Yet another embodiment of the filter layers 30'a, b, c in accordance with the present invention is illustrated in FIG. 7. The removable layers 30'a, b are made from a thin layer media, such as a spun-bonded polymer, whereas the permanent layer 30'c is made from a substantially higher basis weight media so as to provide sufficient support and rigidity for maintaining the pleated, nested configuration of the filter layers 30'a, b, c. This embodiment further reduces the occurrence of air gaps or channels at the locations 50 along the filter media due to the capability of the thin flexible layers 30'a, b to readily configure themselves to fill in any gaps or spacing between the respective layers thereby reducing the likelihood that streaking will occur on the inner layers. Accordingly, when an upstream layer is removed, the underlying layer will have a clean, uniform appearance free of streaking.
As illustrated in FIG. 8, the layers 30'a, b, c might be discontinuous sheets interconnected to one another by a differential bonding proximate their ends which enables one layer at a time to be stripped away as opposed to being formed from a perforated continuous sheet. Therefore, to remove one of the layers 30'a, b, the user simply grasps a tab portion 45 and pulls on the end of the respective layer to be removed. The tab portions 45 might be color-coded or marked so as to indicate the point of removal. As illustrated, the downstream layer 30'c might be sealed end for end by an adhesive 55 and a U-shaped clip 57. An alternate structure for sealing the adjacent ends of the downstream layer 30'c is illustrated in FIG. 9 wherein the loose ends 51, 52, of the layer 30'c are overlapped and attached by use of the adhesive 55. It will be appreciated that numerous other structures might be utilized to attach the loose ends of the layer 30'c and attach the layers 30'a, b to each other so they are individually removable.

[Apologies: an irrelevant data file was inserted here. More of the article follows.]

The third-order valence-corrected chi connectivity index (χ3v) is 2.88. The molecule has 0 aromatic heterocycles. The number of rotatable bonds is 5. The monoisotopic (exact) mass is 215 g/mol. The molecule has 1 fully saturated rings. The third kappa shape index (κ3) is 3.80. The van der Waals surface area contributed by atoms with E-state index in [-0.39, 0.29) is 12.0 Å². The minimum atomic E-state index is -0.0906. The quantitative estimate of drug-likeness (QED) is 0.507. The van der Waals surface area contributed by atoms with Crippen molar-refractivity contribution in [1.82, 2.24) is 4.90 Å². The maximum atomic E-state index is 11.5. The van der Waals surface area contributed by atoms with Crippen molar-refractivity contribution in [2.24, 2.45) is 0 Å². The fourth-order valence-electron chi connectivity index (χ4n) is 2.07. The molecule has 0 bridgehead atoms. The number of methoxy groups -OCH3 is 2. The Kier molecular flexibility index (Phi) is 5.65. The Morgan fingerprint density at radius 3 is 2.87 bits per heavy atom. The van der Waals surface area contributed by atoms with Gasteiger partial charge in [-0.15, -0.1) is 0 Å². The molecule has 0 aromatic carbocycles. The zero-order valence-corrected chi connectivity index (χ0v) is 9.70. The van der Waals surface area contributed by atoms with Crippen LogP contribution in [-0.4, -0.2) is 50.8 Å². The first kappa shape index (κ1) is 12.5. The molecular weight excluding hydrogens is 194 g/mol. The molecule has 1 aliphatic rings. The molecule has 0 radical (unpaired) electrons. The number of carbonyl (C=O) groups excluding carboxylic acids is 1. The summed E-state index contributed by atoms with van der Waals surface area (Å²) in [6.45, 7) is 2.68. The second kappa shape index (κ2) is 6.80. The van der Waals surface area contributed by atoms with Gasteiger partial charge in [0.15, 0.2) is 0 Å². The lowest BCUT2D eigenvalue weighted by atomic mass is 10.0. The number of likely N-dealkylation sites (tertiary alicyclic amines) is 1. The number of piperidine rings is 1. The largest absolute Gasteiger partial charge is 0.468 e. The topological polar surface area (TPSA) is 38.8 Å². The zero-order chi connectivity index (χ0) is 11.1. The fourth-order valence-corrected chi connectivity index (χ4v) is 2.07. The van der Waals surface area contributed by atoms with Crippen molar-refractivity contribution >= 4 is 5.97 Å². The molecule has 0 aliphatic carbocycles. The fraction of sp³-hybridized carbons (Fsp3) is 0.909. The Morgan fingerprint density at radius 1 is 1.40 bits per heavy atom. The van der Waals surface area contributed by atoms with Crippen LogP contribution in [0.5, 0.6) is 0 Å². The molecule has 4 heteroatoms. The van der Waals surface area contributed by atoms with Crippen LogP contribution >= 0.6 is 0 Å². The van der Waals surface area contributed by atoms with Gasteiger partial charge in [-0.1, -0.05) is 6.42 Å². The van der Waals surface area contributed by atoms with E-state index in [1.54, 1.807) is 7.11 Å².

In yet another embodiment of the present invention as illustrated in FIG. 10, the removable outer lining 48 might include a foam pad strip 54 on the inside wall for engaging ends 59 of the individual pleats so as to maintain uniform spacing therebetween.
It will be appreciated that the present invention has utility with any number of a configuration of filter apparatus. For example, as illustrated in FIGS. 11 and 12, the present invention might also be utilized with a reverse flow filter apparatus as opposed to the standard flow filter apparatus hereabove described. In the reverse-flow filter apparatus, the filter layers will be removed from the inside of the housing as indicated in FIGS. 10 and 11 wherein inner layer 60a is in a partial state of removal. In the reverse-flow filter, filter layers 60a, b are positioned on the upstream side of the outer filter layer 60c which preferably is permanently attached to the filter apparatus. As illustrated in FIGS. 10 and 11, the filter media might include a predetermined pattern of perforations designed to reduce the bulk of filter media which must be removed through the opening in the open end cap 40. This might be accomplished as shown in FIG. 10 by dividing each of the layers 60a, b into two separate sections 62 and 63. As illustrated in FIG. 11, the filter layers 60a, b might include tapered perforations 66 so as to provide a spiral effect when removing the layers 60a, b. It will be appreciated, that the layer embodiment shown in FIG. 7 particularly lends itself to the reverse flow filter apparatus as the layers 30a, b have reduced bulk for removal through the hole of the open end cap 40.